Are we bankrupt yet?
December 12, 2012
Are we bankrupt yet?
Well, a government does not become bankrupt in the same way as a business or person. A government is rated (by agencies) on the basis that the Government can increase revenue by raising taxes, duties, fees (and not by continually increasing debt), to offset any financial shortfall. What does happen to a government is that they can run short of cash, and cannot pay employees without raising extra funds. So what is the situation here? In February, 2011, the new auditor general Heather A. Jacobs Mathews, provided a wonderful financial synopsis of Bermudas finances.
Heather A. Jacobs Mathews has since that time provided reports on the consolidated accounts (these are the high level financial statements of government). Needless to say these reports have highlighted severe deficiencies in the accounting, not to mention the lack of completeness of many underlying financial statements. All can be found at www.oagbermuda.gov.bm
Government is allowed nine months to prepare and present the consolidated accounts. Although these may be complex, allowing that amount of time in this day and age must be unnecessary, and will allow poor financial positions to deteriorate too quickly before they are discovered. The March 31st, 2012 financial statements should be completed by December 31, 2012 with the Auditors report. Before that time, they have to be tabled in the house. The financial statements have been completed as has the auditors report. So here we are two weeks from the end of the year, and no indication of the financial position has been shown. If Government were proud of the numbers, would we know something about them?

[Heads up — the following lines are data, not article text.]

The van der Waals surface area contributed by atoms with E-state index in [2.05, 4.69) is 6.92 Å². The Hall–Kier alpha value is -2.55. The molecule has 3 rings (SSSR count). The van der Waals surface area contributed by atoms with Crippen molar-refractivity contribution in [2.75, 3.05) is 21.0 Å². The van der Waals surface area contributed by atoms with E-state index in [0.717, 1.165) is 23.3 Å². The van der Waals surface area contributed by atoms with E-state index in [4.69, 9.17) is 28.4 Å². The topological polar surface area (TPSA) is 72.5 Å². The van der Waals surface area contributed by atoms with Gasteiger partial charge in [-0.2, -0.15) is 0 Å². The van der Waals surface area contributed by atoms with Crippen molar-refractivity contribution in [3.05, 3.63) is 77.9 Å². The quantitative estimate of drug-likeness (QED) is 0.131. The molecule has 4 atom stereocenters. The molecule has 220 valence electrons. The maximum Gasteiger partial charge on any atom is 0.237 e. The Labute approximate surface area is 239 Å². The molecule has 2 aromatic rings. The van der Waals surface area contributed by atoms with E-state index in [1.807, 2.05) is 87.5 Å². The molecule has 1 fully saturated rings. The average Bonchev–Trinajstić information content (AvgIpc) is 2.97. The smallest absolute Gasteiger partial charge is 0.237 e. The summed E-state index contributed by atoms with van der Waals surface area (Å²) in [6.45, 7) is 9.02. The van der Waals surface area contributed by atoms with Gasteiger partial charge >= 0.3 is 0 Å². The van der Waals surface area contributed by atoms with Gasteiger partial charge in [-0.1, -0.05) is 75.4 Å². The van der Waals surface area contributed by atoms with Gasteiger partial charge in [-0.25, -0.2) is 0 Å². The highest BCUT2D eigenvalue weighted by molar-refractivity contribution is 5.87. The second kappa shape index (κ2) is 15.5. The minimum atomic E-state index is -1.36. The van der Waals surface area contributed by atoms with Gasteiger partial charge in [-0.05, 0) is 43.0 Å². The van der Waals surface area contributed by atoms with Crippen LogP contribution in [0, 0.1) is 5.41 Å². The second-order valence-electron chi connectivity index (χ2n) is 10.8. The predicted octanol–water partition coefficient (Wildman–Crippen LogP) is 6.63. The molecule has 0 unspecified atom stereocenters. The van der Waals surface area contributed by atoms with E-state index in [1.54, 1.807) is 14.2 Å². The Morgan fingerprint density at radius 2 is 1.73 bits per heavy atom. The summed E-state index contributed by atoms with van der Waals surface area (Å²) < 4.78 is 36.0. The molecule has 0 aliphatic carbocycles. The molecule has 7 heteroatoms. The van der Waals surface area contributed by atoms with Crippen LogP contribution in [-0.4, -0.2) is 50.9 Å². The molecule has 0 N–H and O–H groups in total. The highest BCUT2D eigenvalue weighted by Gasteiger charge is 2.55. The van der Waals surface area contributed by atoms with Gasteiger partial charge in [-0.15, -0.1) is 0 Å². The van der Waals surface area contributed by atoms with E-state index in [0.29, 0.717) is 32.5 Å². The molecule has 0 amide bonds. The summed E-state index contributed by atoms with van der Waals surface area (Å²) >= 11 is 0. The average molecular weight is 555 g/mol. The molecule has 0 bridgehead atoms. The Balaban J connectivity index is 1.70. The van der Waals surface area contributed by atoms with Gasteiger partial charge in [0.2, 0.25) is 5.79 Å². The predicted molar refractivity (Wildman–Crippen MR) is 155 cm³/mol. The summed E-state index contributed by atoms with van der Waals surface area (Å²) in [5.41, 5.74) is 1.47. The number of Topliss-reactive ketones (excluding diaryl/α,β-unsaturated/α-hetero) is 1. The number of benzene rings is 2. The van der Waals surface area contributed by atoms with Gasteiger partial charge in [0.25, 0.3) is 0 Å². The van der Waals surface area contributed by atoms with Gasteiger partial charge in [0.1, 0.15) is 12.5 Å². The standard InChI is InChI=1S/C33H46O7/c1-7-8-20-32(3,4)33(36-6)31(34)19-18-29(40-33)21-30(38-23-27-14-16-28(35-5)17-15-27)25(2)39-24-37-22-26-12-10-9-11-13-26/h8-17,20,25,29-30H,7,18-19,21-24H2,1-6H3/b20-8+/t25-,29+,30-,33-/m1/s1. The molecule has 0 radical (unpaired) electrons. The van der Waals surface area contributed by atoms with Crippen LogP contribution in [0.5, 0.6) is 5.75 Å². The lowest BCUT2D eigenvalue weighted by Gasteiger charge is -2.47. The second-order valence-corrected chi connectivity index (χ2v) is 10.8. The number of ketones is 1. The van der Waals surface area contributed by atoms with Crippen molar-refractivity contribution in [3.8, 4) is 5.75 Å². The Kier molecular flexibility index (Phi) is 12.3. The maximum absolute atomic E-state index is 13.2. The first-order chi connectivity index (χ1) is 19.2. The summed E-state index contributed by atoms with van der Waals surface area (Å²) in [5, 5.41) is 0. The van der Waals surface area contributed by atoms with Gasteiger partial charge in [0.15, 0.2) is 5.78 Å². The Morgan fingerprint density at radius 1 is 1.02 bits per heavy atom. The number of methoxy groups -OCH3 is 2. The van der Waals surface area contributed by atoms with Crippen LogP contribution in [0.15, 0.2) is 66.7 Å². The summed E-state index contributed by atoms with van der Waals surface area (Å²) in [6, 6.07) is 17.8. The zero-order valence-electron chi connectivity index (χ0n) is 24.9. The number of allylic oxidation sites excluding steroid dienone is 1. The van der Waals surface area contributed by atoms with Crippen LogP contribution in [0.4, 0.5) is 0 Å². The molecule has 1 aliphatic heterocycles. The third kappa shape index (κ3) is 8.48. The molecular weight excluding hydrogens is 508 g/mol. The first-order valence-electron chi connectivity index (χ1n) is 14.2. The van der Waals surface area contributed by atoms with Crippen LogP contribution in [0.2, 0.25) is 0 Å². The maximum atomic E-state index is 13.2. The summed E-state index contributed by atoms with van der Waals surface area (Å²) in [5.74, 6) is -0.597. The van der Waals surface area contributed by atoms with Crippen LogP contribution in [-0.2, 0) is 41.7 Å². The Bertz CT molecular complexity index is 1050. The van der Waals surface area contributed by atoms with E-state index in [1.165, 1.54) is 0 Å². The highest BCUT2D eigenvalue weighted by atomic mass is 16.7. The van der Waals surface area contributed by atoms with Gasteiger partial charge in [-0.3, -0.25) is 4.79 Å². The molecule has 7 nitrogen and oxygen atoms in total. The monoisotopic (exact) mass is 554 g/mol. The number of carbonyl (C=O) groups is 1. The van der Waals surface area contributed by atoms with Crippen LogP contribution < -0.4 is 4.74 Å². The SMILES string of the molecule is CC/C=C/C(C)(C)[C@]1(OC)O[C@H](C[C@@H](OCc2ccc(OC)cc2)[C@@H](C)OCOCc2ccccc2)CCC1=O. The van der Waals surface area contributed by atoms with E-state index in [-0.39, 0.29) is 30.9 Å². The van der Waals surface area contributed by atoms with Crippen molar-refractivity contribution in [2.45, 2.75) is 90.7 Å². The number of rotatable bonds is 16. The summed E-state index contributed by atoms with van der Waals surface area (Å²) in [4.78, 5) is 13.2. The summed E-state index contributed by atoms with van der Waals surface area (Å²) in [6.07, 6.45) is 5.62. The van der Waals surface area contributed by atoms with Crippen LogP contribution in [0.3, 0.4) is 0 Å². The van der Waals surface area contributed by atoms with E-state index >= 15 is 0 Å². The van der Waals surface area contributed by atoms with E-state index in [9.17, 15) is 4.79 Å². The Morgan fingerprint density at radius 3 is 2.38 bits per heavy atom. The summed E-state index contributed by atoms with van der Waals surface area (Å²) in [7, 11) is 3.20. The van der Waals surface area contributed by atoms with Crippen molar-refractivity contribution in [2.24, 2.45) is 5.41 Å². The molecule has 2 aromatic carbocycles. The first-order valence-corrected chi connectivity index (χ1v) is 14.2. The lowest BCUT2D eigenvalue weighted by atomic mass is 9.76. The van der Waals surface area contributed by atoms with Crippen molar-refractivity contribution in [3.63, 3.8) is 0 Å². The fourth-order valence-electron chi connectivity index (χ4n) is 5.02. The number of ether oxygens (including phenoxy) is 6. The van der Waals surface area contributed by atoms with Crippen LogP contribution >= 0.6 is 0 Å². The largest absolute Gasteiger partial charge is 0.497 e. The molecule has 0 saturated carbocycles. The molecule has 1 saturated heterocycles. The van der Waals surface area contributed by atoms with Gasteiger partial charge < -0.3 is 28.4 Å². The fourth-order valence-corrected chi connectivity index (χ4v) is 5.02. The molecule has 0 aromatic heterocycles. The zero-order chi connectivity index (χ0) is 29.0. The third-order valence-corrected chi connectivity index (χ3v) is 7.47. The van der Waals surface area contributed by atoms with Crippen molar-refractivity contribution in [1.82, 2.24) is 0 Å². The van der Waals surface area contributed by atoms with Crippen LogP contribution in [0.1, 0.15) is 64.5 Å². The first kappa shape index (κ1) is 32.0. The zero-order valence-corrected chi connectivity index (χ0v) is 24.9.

If the auditors report has something scathing in it (Heather A. Jacobs Mathews committed to review some of governments contracts issued in the past) would it be made public prior to the election? I believe the Auditor General and the powers that be have a duty to the public to provide sections of at least the auditors report to the public before the election.
Key questions about our financial failure are: Has government substantially reduced the deficit between revenue and expenditure? We are at a critical level as I will show below. I have not seen the necessary actions to stem the huge increasing deficit which was $1.4bn on March 31st, 2011; the vast majority of that occurring in the past 5 years. The deficit amounts, i.e. excess spending each year, have been $215m, $236m, $375m, $312m as at March 31 of 2008, 2009, 2010, 2011. Our public debt at March 31, 2011 was $1bn, and the net debt was $2bn. Our financial cash, or available cash funds to draw on to pay government workers, is very low or non-existent. We are now one year and nine months past that point. So if the government is not proud of the numbers, have we continued at ~$300m annual deficit? Have you seen government substantially reduce spending? If they have not, add another one year and nine months. Government estimates an additional $400m deficit (which seems low by as much as $150m) and increased borrowing of $420m by December 31, 2012. So do the math. Are we bankrupt yet?
I would expect the union to be very concerned, because unless penalising taxes are imposed, or more unbearable debt is added, the government workers may not be paid in the next few years.
While it is said that you have to spend money to make money, you cannot continue to spend beyond your means. Government is essentially deciding that we would rather pay huge burdensome taxes in the future, than curb our spending. Have you seen any abusive spending lately?
‘Scum that comes out of the water’
School closure would ‘affect’ community
Devoted to military and lived life to full
Meticulous planning is wise before a US move
Early bath awaits misbehaving players
Don’t tithe with credit cards
Town toppled by resurgent Cougars
Region boasts unique pillar of learning
Civil union legislation plans unveiled
Neighbour rejects father’s dog attack claims
Bermuda clothing label builds on growth
‘Staggered approach’ to immigration best
No OBA fallout, says Junior Minister
Hotel gains portion of disputed land
House: anti-immigration reform chants
Coconut palm trees don’t suit us
Take Our Poll